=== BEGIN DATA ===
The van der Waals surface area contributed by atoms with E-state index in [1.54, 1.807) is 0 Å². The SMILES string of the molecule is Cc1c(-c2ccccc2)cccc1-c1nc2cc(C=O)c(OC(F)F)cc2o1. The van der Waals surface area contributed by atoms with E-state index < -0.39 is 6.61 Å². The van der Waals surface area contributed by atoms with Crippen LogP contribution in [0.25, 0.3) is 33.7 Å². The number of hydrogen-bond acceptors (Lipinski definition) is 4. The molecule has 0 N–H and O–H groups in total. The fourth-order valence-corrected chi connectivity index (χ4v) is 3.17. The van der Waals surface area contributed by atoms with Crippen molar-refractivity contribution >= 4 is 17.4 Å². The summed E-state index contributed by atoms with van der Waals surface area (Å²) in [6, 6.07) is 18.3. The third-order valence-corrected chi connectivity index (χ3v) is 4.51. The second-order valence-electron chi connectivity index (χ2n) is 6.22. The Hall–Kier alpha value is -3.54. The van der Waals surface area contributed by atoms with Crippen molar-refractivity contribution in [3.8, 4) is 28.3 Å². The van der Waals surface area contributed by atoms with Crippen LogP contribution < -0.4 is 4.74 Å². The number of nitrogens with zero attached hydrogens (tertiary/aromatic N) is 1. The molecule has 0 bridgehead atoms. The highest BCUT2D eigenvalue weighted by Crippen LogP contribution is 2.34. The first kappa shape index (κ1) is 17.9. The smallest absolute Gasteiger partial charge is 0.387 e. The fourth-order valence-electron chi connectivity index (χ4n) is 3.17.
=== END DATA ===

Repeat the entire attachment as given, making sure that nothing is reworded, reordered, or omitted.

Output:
The van der Waals surface area contributed by atoms with E-state index in [1.54, 1.807) is 0 Å². The SMILES string of the molecule is Cc1c(-c2ccccc2)cccc1-c1nc2cc(C=O)c(OC(F)F)cc2o1. The van der Waals surface area contributed by atoms with E-state index < -0.39 is 6.61 Å². The van der Waals surface area contributed by atoms with Crippen LogP contribution in [0.25, 0.3) is 33.7 Å². The number of hydrogen-bond acceptors (Lipinski definition) is 4. The molecule has 0 N–H and O–H groups in total. The fourth-order valence-corrected chi connectivity index (χ4v) is 3.17. The van der Waals surface area contributed by atoms with Crippen molar-refractivity contribution >= 4 is 17.4 Å². The summed E-state index contributed by atoms with van der Waals surface area (Å²) in [6, 6.07) is 18.3. The third-order valence-corrected chi connectivity index (χ3v) is 4.51. The second-order valence-electron chi connectivity index (χ2n) is 6.22. The Hall–Kier alpha value is -3.54. The van der Waals surface area contributed by atoms with Crippen molar-refractivity contribution in [3.8, 4) is 28.3 Å². The van der Waals surface area contributed by atoms with Crippen LogP contribution < -0.4 is 4.74 Å². The number of nitrogens with zero attached hydrogens (tertiary/aromatic N) is 1. The molecule has 0 bridgehead atoms. The highest BCUT2D eigenvalue weighted by Crippen LogP contribution is 2.34. The first kappa shape index (κ1) is 17.9. The smallest absolute Gasteiger partial charge is 0.387 e. The fourth-order valence-electron chi connectivity index (χ4n) is 3.17.